It’s not unusual that it rained... and it didn’t half Thunderball as well
The knowing glances and a gentle chuckle which rippled through the crowd as Sir Tom Jones sang the lyric: “I was born like this, I had no choice, I was born with the gift of a golden voice”, said it all.
In a record-breaking night at Lytham Proms, not one of the 14,000-strong crowd was going to disagree with the words from Leonard Cohen’s Tower Of Song.
There are not many performers who could utter those words and it be so willingly agreed by an audience, but on Saturday night, the Welsh legend held every one of us in the palm of his hand during his 90-minute set.
That said, opening acts Blackpool’s Rae Morris and Jones’s fellow countrywoman Cerys Matthews were two women with perhaps 18-carat golden voices, compared to Jones’ 24-carat standard.
Rae was sweetly excited to be on home ground, and told the audience how thrilled she was to be supporting Sir Tom - a massive accolade for the young singer songwriter.
Her hauntingly beautiful voice rang out creating a hush over a slowly-filling Lytham Green, which was bathed in sunlight after a rain soaked day. Fans were treated to a new track called Love Again which she said had only previously been heard by a couple of people.
Building from a blues guitar solo starting point, Matthews gradually added in band members and played a well-pitched set, mixing traditional Welsh folk songs (albeit with world music beats) with the Catatonia hits Road Rage and Mulder and Scully for sing along value, and covers such as Ring Of Fire and a lullaby-gentle Love Me Tender.
Her unique tones felt pretty perfect in the evening sun and she drew out the Fylde fans’ Welsh patriotism ready for the main man.
And what a main man he was.
It was never in doubt that Jones’ set would be fantastic, and with 21 tracks – plus three in the encore – he was generous with his music, even if he couldn’t pronounce ‘Lytham’ and resorted to saying ‘near Blackpool’. He was forgiven this in an instant.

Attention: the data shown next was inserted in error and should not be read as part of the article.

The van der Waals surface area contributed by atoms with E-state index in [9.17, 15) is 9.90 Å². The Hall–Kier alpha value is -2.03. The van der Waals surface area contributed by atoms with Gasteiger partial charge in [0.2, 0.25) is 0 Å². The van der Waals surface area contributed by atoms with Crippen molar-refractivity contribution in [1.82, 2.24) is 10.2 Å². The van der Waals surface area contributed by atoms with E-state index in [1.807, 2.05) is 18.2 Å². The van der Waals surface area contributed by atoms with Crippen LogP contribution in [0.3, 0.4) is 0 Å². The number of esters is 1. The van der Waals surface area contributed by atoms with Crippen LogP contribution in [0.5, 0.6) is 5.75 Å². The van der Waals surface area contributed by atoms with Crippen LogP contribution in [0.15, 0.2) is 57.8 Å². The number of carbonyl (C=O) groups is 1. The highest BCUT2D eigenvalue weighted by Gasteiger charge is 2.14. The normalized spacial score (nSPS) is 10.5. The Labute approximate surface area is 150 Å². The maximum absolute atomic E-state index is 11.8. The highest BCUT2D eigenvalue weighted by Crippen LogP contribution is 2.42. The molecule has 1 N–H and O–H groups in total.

He set the Proms stage on fire to open with Burning Hell, before instant crowd-pleasers Mama Told Me Not To Come and Sexbomb. But Jones did tempt fate somewhat by including the track Didn’t It Rain - and such was the power of his voice, it was like he’d reached up into the clouds to wring out what water was left in them over the crowd, greeting the short lived shower with a nonchalant ‘Oh well’.
We were soon back on track to enjoy some new recordings from a forthcoming album, which had deep country, blues and gospel roots.
But it was the classics, Delilah and It’s Not Unusual - each with a strong Latin revamp - and You Can Leave Your Hat On, that set the audience alight, as well as an understated, yearning rendition of Green Green Grass of Home, even though the green, green grass of Lytham has all but disappeared into mud.
Jones’ bright blues eyes twinkled at the cheekier lyrics in some songs, obviously still loving stirring up a frenzy among his audience, even at the age of 74.
The nine-piece band was enjoying the night as much as Jones and his crowd – a neat brass section were dancing just as much as we were, clearly having a blast. In fact, the band would be worth the ticket price alone, and Jones gave them all due credit with generous solos and full introduction come the end of the night.
“We want Tom” was the cry when they left the stage, and we were rewarded with a three-song encore of Thunderball, Kiss and Strange Things before having to finally accept the biggest night in Lytham Proms’ history was over.